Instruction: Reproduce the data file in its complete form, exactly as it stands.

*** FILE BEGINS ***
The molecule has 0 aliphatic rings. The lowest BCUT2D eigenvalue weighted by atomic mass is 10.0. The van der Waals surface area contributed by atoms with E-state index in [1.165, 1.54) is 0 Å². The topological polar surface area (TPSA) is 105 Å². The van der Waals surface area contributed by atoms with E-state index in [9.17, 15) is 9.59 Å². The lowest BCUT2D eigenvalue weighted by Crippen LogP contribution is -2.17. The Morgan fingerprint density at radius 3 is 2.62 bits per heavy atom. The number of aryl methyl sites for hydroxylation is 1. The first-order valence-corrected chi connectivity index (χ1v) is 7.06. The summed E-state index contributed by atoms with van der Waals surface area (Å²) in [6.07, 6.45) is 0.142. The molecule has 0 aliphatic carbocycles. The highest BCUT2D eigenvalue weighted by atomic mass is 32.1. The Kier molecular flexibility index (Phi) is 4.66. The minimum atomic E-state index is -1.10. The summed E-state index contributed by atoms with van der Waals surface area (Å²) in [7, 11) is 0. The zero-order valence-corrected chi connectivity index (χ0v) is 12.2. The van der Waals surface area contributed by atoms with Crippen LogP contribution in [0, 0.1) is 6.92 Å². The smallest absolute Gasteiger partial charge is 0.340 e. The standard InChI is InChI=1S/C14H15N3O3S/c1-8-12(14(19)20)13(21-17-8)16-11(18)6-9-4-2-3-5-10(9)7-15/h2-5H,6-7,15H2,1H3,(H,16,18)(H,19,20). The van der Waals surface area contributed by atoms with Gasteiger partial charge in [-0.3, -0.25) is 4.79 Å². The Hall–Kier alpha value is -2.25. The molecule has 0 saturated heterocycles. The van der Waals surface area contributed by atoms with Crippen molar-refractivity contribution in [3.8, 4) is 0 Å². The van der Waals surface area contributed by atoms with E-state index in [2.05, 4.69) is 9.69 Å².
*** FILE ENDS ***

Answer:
The molecule has 0 aliphatic rings. The lowest BCUT2D eigenvalue weighted by atomic mass is 10.0. The van der Waals surface area contributed by atoms with E-state index in [1.165, 1.54) is 0 Å². The topological polar surface area (TPSA) is 105 Å². The van der Waals surface area contributed by atoms with E-state index in [9.17, 15) is 9.59 Å². The lowest BCUT2D eigenvalue weighted by Crippen LogP contribution is -2.17. The Morgan fingerprint density at radius 3 is 2.62 bits per heavy atom. The number of aryl methyl sites for hydroxylation is 1. The first-order valence-corrected chi connectivity index (χ1v) is 7.06. The summed E-state index contributed by atoms with van der Waals surface area (Å²) in [6.07, 6.45) is 0.142. The molecule has 0 aliphatic carbocycles. The highest BCUT2D eigenvalue weighted by atomic mass is 32.1. The Kier molecular flexibility index (Phi) is 4.66. The minimum atomic E-state index is -1.10. The summed E-state index contributed by atoms with van der Waals surface area (Å²) in [7, 11) is 0. The zero-order valence-corrected chi connectivity index (χ0v) is 12.2. The van der Waals surface area contributed by atoms with Crippen LogP contribution in [0, 0.1) is 6.92 Å². The smallest absolute Gasteiger partial charge is 0.340 e. The standard InChI is InChI=1S/C14H15N3O3S/c1-8-12(14(19)20)13(21-17-8)16-11(18)6-9-4-2-3-5-10(9)7-15/h2-5H,6-7,15H2,1H3,(H,16,18)(H,19,20). The van der Waals surface area contributed by atoms with Gasteiger partial charge in [-0.3, -0.25) is 4.79 Å². The Hall–Kier alpha value is -2.25. The molecule has 0 saturated heterocycles. The van der Waals surface area contributed by atoms with Crippen molar-refractivity contribution in [3.8, 4) is 0 Å². The van der Waals surface area contributed by atoms with E-state index in [2.05, 4.69) is 9.69 Å².